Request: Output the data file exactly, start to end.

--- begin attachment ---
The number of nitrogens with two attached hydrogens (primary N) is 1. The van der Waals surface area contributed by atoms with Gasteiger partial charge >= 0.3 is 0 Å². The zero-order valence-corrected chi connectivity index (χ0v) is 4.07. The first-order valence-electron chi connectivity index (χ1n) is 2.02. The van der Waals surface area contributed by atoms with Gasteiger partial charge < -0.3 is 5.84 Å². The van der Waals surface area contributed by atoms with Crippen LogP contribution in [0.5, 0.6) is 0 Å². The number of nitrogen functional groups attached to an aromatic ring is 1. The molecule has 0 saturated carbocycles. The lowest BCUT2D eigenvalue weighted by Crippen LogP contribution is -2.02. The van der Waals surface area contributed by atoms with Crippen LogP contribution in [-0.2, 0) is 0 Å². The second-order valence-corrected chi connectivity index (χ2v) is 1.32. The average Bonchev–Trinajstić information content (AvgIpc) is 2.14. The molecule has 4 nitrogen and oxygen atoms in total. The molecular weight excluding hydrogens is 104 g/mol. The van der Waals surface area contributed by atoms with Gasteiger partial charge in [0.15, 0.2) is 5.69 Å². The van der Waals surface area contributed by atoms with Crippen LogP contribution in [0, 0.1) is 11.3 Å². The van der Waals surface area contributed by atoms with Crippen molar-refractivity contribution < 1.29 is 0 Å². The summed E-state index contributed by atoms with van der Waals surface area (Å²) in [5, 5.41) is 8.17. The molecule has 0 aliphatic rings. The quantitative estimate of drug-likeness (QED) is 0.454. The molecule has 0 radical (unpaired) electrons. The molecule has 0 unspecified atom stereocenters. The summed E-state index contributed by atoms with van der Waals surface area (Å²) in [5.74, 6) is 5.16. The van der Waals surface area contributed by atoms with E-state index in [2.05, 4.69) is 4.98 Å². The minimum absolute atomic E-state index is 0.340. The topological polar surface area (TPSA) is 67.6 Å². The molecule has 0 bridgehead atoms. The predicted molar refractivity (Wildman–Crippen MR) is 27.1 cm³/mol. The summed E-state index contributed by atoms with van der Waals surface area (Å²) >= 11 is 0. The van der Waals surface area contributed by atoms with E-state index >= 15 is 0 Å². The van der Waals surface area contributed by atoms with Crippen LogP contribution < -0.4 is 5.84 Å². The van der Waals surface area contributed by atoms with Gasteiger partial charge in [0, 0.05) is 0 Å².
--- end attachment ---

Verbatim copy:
The number of nitrogens with two attached hydrogens (primary N) is 1. The van der Waals surface area contributed by atoms with Gasteiger partial charge >= 0.3 is 0 Å². The zero-order valence-corrected chi connectivity index (χ0v) is 4.07. The first-order valence-electron chi connectivity index (χ1n) is 2.02. The van der Waals surface area contributed by atoms with Gasteiger partial charge < -0.3 is 5.84 Å². The van der Waals surface area contributed by atoms with Crippen LogP contribution in [0.5, 0.6) is 0 Å². The number of nitrogen functional groups attached to an aromatic ring is 1. The molecule has 0 saturated carbocycles. The lowest BCUT2D eigenvalue weighted by Crippen LogP contribution is -2.02. The van der Waals surface area contributed by atoms with Crippen LogP contribution in [-0.2, 0) is 0 Å². The second-order valence-corrected chi connectivity index (χ2v) is 1.32. The average Bonchev–Trinajstić information content (AvgIpc) is 2.14. The molecule has 4 nitrogen and oxygen atoms in total. The molecular weight excluding hydrogens is 104 g/mol. The van der Waals surface area contributed by atoms with Gasteiger partial charge in [0.15, 0.2) is 5.69 Å². The van der Waals surface area contributed by atoms with Crippen LogP contribution in [0, 0.1) is 11.3 Å². The van der Waals surface area contributed by atoms with Crippen molar-refractivity contribution < 1.29 is 0 Å². The summed E-state index contributed by atoms with van der Waals surface area (Å²) in [5, 5.41) is 8.17. The molecule has 0 aliphatic rings. The quantitative estimate of drug-likeness (QED) is 0.454. The molecule has 0 radical (unpaired) electrons. The molecule has 0 unspecified atom stereocenters. The summed E-state index contributed by atoms with van der Waals surface area (Å²) in [5.74, 6) is 5.16. The van der Waals surface area contributed by atoms with E-state index in [2.05, 4.69) is 4.98 Å². The minimum absolute atomic E-state index is 0.340. The topological polar surface area (TPSA) is 67.6 Å². The molecule has 0 bridgehead atoms. The predicted molar refractivity (Wildman–Crippen MR) is 27.1 cm³/mol. The summed E-state index contributed by atoms with van der Waals surface area (Å²) >= 11 is 0. The van der Waals surface area contributed by atoms with E-state index >= 15 is 0 Å². The van der Waals surface area contributed by atoms with Crippen LogP contribution < -0.4 is 5.84 Å². The van der Waals surface area contributed by atoms with Gasteiger partial charge in [0, 0.05) is 0 Å².